Porter at Kakistocracy has a very evocative post titled In Memoriam, consisting of images of the ‘old America’. Don’t miss it.
The many beautiful photos show what a rich and yes, ‘diverse’ life we had in this America in the pre-multicultural days. Those pictures are very much in keeping with the theme of my old blog; I think the inspiration I have lost since then is due to the lack of that anchor in the past. It’s easy to lose one’s moorings in this bizarro world in which we live. We need the past; without that to hold onto, we are amnesiacs.
There are always the cynics who say ‘you can’t live in the past; you can’t turn the clock back’, but without some image and some ideal to which we can look for inspiration, it’s hard to want to go on with this existential struggle we find ourselves in.
Maybe we can never have our (and yes, I said our) America back, not the America that existed in those photos, and in the memories of those who were alive then, but it’s an image we can cherish, imperfect though it was. All is not lost, although it may seem so at times.
America as it was, the real America, the old America, lives as long as there are those of us who were part of it still here, and as long as there are some who still honor what that country was. America, as Walt Whitman said, is you and me.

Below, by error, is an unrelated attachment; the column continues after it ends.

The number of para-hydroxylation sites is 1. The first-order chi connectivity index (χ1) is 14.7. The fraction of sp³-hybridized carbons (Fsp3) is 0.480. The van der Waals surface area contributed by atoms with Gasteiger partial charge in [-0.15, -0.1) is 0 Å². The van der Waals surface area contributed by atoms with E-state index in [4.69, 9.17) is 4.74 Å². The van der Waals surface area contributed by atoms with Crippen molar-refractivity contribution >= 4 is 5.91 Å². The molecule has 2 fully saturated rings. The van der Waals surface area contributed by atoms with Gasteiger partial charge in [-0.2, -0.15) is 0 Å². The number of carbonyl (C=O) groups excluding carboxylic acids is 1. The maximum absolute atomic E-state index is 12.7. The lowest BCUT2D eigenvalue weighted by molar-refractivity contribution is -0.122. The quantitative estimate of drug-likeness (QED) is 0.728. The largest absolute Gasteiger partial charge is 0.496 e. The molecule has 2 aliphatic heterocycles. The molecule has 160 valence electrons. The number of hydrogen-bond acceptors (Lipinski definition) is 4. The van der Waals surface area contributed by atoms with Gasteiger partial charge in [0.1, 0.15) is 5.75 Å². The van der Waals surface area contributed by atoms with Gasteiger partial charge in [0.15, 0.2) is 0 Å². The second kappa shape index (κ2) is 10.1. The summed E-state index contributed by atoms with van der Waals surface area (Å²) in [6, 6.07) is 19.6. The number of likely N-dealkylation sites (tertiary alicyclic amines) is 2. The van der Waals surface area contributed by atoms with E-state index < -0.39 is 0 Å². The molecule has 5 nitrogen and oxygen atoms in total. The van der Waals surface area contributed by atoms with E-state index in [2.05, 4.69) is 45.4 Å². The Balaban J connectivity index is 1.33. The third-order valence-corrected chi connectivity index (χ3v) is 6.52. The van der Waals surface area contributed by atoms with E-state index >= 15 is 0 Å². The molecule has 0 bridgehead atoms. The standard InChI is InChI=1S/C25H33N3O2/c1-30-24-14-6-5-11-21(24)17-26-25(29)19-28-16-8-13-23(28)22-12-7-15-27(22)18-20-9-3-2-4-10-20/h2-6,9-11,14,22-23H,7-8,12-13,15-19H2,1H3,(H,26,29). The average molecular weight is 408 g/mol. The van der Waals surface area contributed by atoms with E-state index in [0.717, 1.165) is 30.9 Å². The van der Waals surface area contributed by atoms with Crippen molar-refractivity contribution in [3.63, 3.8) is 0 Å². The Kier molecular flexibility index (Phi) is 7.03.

A nice video tribute to the ‘Cajun Navy’, a volunteer group who tirelessly rescued people in urgent need of rescuing after the severe flooding in Louisiana.
I will add my own tribute to the Cajun Navy and to the Cajun people in general, of whom I have very fond memories from my past residence in South Louisiana. My experience of the Cajuns is that they are a warm, down-to-earth, unpretentious folk who are wonderful neighbors and good company. A happy part of my childhood was spent in that part of the country.
Cajuns are as human as the rest of us, with their share of frailties but in many ways we could follow their example. For one thing, this spirit of voluntarism, of neighbor helping neighbor (without relying on the Nannystate government to come and rescue them) is born of the bond of kinship and culture that makes the Cajuns such a unique people. They are also, by inclination, upbeat and good-natured, with ‘joie de vivre‘ an essential part of their approach to life. They are resourceful and ‘can-do’ people, which is part of their colonist/pioneer heritage. They are the hardy descendants of French settlers of what is now Nova Scotia, and later settlers of what became Louisiana. Surviving in a harsh environment and poor conditions made them a strong and tenacious breed — as were many of our own settler/colonist ancestors. But their relative isolation for much of their history (until the recent demographic shifts) have enabled them to preserve much of their distinctive way of life. God bless the Cajun people and all the other (non-Cajun) volunteers who have done such courageous work during the floods.